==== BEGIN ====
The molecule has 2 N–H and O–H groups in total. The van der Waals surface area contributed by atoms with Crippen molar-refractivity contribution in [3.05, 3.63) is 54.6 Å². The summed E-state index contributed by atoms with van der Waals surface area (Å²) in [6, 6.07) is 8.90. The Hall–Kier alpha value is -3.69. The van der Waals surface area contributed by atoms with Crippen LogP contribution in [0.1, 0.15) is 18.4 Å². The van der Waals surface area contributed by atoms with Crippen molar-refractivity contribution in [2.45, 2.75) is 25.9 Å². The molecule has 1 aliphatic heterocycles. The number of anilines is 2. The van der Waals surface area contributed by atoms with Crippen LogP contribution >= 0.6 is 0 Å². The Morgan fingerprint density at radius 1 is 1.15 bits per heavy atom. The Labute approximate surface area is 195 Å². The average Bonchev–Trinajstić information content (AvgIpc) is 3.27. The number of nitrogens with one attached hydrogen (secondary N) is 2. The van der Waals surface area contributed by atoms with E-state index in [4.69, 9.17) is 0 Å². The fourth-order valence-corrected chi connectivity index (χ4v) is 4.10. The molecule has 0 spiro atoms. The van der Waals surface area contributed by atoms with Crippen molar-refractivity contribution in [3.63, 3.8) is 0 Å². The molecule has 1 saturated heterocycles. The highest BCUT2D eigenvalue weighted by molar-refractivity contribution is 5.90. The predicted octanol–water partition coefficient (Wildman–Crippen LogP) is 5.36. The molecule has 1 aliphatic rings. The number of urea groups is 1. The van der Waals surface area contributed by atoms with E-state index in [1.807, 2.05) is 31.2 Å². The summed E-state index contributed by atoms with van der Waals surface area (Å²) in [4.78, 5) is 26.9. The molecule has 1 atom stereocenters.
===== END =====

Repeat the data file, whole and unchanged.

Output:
The molecule has 2 N–H and O–H groups in total. The van der Waals surface area contributed by atoms with Crippen molar-refractivity contribution in [3.05, 3.63) is 54.6 Å². The summed E-state index contributed by atoms with van der Waals surface area (Å²) in [6, 6.07) is 8.90. The Hall–Kier alpha value is -3.69. The van der Waals surface area contributed by atoms with Crippen LogP contribution in [0.1, 0.15) is 18.4 Å². The van der Waals surface area contributed by atoms with Crippen molar-refractivity contribution in [2.45, 2.75) is 25.9 Å². The molecule has 1 aliphatic heterocycles. The number of anilines is 2. The van der Waals surface area contributed by atoms with Crippen LogP contribution >= 0.6 is 0 Å². The Morgan fingerprint density at radius 1 is 1.15 bits per heavy atom. The Labute approximate surface area is 195 Å². The average Bonchev–Trinajstić information content (AvgIpc) is 3.27. The number of nitrogens with one attached hydrogen (secondary N) is 2. The van der Waals surface area contributed by atoms with E-state index in [4.69, 9.17) is 0 Å². The fourth-order valence-corrected chi connectivity index (χ4v) is 4.10. The molecule has 0 spiro atoms. The van der Waals surface area contributed by atoms with Crippen molar-refractivity contribution in [3.63, 3.8) is 0 Å². The molecule has 1 saturated heterocycles. The highest BCUT2D eigenvalue weighted by molar-refractivity contribution is 5.90. The predicted octanol–water partition coefficient (Wildman–Crippen LogP) is 5.36. The molecule has 1 aliphatic rings. The number of urea groups is 1. The van der Waals surface area contributed by atoms with E-state index in [1.807, 2.05) is 31.2 Å². The summed E-state index contributed by atoms with van der Waals surface area (Å²) in [4.78, 5) is 26.9. The molecule has 1 atom stereocenters.